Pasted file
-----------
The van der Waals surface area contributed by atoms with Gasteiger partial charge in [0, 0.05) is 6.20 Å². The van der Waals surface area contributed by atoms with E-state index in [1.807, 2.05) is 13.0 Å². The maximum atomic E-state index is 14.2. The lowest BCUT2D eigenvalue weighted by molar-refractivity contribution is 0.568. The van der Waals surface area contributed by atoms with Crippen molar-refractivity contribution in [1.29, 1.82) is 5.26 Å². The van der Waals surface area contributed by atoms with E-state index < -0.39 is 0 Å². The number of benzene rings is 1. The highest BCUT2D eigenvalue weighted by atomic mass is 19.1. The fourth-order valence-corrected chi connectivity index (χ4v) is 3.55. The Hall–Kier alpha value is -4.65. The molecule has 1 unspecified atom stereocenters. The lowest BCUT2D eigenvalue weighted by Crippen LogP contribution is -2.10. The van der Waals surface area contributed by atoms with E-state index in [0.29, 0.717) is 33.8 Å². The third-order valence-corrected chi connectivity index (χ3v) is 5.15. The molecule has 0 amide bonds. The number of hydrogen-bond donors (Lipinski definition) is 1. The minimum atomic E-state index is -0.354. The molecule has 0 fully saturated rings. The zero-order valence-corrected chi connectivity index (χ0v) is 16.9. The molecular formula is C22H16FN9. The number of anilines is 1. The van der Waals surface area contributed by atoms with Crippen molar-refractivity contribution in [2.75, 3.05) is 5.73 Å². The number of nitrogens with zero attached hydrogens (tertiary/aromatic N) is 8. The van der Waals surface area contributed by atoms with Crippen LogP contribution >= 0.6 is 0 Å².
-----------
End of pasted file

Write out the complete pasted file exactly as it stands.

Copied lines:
The van der Waals surface area contributed by atoms with Gasteiger partial charge in [0, 0.05) is 6.20 Å². The van der Waals surface area contributed by atoms with E-state index in [1.807, 2.05) is 13.0 Å². The maximum atomic E-state index is 14.2. The lowest BCUT2D eigenvalue weighted by molar-refractivity contribution is 0.568. The van der Waals surface area contributed by atoms with Crippen molar-refractivity contribution in [1.29, 1.82) is 5.26 Å². The van der Waals surface area contributed by atoms with E-state index < -0.39 is 0 Å². The number of benzene rings is 1. The highest BCUT2D eigenvalue weighted by atomic mass is 19.1. The fourth-order valence-corrected chi connectivity index (χ4v) is 3.55. The Hall–Kier alpha value is -4.65. The molecule has 1 unspecified atom stereocenters. The lowest BCUT2D eigenvalue weighted by Crippen LogP contribution is -2.10. The van der Waals surface area contributed by atoms with E-state index in [0.29, 0.717) is 33.8 Å². The third-order valence-corrected chi connectivity index (χ3v) is 5.15. The molecule has 0 amide bonds. The number of hydrogen-bond donors (Lipinski definition) is 1. The minimum atomic E-state index is -0.354. The molecule has 0 fully saturated rings. The zero-order valence-corrected chi connectivity index (χ0v) is 16.9. The molecular formula is C22H16FN9. The number of anilines is 1. The van der Waals surface area contributed by atoms with Crippen molar-refractivity contribution in [2.75, 3.05) is 5.73 Å². The number of nitrogens with zero attached hydrogens (tertiary/aromatic N) is 8. The van der Waals surface area contributed by atoms with Crippen LogP contribution >= 0.6 is 0 Å².